POETRY

Becoming My Father's Mother

By

How the dead live on in us,
how we learn they do not die—
how their photographs possess their souls
as if they still breathed.

How we see they do not die:
closer now, telescoped within,
as if they breathed still,
they stream, all ages at once . . .

Even closer now, telescoped within,
you love your daddy best
(though he’s all ages at once)
in sepia knickers, white shirt shining.

You love your daddy best
around the age your son is now,
in sepia knickers & shining white shirt—
his sweet smile, his eyes luminous.

Around the age your son is now—
you could be his doting mama—
(his wounded smile and wary eyes)
the one he never had.

You can be the doting mama,
(how his photographs possess you)
the one you never had.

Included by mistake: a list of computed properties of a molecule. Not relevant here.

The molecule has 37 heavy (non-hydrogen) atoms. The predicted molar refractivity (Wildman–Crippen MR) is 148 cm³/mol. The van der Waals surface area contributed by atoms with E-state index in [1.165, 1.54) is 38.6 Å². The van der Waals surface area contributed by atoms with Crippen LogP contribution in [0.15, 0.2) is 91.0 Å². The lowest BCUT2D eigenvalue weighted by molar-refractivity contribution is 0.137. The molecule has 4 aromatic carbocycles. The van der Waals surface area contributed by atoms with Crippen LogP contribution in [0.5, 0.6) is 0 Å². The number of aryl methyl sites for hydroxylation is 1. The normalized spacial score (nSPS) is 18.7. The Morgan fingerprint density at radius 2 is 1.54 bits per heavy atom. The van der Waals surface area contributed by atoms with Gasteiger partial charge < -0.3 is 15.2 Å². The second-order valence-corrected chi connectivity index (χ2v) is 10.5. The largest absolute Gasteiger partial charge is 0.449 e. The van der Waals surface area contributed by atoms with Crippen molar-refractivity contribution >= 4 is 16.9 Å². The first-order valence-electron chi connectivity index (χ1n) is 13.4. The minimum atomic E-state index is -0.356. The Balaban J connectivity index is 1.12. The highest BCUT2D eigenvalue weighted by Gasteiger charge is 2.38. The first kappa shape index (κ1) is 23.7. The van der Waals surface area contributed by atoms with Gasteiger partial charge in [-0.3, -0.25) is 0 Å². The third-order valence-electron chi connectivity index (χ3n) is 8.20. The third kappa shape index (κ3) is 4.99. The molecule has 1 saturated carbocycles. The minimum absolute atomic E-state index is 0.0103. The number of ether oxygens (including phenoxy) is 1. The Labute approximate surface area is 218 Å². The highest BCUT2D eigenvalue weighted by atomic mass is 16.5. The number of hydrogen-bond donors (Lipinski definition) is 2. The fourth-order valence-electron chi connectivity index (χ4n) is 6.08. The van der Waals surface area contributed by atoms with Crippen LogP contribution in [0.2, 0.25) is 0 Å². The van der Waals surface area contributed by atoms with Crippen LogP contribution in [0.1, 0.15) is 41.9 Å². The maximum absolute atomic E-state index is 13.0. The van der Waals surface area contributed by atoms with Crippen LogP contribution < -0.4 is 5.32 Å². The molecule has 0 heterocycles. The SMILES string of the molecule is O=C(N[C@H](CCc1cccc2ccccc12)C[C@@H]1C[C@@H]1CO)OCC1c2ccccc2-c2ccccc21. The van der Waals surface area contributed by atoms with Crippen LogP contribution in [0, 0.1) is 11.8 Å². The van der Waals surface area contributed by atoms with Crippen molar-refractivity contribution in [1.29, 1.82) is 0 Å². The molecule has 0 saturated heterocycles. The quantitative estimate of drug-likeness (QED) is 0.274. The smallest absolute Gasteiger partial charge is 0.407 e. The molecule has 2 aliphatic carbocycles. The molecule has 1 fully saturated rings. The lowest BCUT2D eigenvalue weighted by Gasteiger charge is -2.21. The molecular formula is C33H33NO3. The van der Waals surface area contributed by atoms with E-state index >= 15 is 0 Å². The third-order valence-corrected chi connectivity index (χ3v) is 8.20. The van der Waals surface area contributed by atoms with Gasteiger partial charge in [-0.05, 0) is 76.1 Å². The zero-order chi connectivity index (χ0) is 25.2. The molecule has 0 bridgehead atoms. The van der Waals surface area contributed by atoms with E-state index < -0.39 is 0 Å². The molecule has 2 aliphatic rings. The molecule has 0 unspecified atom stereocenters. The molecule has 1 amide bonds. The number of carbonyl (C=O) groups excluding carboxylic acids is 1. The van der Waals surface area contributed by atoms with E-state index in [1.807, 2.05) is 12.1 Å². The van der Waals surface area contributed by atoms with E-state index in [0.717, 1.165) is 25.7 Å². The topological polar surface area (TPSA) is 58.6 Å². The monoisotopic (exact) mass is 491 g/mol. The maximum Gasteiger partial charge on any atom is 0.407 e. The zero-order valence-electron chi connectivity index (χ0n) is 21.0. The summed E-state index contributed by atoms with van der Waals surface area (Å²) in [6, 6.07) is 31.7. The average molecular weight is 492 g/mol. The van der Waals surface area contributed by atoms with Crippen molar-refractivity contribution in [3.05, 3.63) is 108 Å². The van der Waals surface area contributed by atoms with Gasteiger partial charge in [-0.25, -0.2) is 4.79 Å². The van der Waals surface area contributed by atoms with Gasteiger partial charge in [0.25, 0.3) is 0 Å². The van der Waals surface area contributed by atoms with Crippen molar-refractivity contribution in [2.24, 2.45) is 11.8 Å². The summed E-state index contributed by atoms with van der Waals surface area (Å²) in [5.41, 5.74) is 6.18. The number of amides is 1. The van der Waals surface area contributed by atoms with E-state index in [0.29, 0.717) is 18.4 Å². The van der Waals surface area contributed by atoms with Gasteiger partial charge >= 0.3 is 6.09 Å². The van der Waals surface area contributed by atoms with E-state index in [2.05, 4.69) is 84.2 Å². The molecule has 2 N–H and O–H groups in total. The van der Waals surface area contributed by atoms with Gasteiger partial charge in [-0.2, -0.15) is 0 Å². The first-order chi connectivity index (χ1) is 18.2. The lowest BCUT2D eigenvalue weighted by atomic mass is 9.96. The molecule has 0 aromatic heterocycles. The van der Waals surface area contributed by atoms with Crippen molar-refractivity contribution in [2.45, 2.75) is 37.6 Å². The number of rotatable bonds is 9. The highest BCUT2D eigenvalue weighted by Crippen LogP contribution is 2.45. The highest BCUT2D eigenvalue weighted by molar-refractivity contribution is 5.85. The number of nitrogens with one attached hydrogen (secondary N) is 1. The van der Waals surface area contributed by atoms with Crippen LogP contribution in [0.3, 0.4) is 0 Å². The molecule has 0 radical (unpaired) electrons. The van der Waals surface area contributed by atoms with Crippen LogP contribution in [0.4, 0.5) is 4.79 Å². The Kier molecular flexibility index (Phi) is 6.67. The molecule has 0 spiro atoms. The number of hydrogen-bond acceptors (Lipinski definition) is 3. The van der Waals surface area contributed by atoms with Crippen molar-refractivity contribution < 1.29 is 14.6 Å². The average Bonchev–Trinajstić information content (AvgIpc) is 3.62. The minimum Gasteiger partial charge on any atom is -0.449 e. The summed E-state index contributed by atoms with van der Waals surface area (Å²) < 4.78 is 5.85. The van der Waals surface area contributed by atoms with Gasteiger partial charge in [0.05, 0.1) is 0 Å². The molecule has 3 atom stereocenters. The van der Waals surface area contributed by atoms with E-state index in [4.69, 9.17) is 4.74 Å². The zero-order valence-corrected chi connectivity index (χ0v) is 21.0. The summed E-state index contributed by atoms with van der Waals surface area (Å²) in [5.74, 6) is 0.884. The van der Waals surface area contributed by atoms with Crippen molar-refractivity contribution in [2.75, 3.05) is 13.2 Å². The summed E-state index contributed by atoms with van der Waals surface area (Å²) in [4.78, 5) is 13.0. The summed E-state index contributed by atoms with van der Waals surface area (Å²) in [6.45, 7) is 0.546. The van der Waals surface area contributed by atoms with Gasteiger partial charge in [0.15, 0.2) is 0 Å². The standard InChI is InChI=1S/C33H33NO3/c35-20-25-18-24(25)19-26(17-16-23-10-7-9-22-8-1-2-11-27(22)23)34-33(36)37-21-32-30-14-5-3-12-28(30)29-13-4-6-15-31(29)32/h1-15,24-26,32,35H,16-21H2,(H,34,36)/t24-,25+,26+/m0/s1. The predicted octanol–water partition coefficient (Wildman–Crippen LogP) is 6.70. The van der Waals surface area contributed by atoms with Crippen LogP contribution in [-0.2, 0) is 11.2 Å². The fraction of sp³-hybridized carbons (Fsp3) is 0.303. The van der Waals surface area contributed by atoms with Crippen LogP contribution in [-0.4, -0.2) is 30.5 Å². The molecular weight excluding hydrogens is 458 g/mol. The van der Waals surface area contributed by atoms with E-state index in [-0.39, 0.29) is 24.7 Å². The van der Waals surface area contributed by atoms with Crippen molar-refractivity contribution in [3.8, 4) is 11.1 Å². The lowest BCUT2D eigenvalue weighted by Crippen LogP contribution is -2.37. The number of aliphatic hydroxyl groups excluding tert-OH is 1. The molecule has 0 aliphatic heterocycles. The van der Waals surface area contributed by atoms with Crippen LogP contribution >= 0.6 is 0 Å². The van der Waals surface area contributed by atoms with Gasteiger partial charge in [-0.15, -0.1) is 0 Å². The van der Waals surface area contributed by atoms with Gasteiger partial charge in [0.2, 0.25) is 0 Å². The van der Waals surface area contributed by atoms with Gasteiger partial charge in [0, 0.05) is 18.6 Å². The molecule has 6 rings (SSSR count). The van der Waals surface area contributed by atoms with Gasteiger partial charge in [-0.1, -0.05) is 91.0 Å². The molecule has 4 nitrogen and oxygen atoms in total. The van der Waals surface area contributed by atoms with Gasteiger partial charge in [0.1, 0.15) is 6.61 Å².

How the dead live on in us.

Barbara Louise Ungar is the author of three full-length poetry collections, Thrift; Charlotte Brontë, You Ruined My Life; and The Origin of the Milky Way, which won the Gival Press Poetry Award, an Independent Publisher’s Award, the Adirondack Center for Writing Poetry Award, and an Eric Hoffer Award. She is also the author of Haiku in English and several chapbooks. Her poems have appeared or are forthcoming in many journals, including Rattle, Salmagundi, Talking River, The Minnesota Review, Cream City Review, Literary Review, Global City Review, Dominion Review, Sow’s Ear Poetry Review, Atticus Review, and The Nervous Breakdown. An essay is forthcoming in Rattle’s tribute to single-parent poets issue this fall. She has performed widely, including at the Dodge Poetry Festival, the Poetry Society of America, Poets’ House, St. Mark’s Poetry Project, Nuyorican Poets’ Café, Center for Book Arts, and Cornelia St. Café. A professor of English at the College of Saint Rose in Albany, NY, she teaches in its new MFA program.

How the dead live on in us,
how we learn they do not die—
how their photographs possess their souls
as if they still breathed.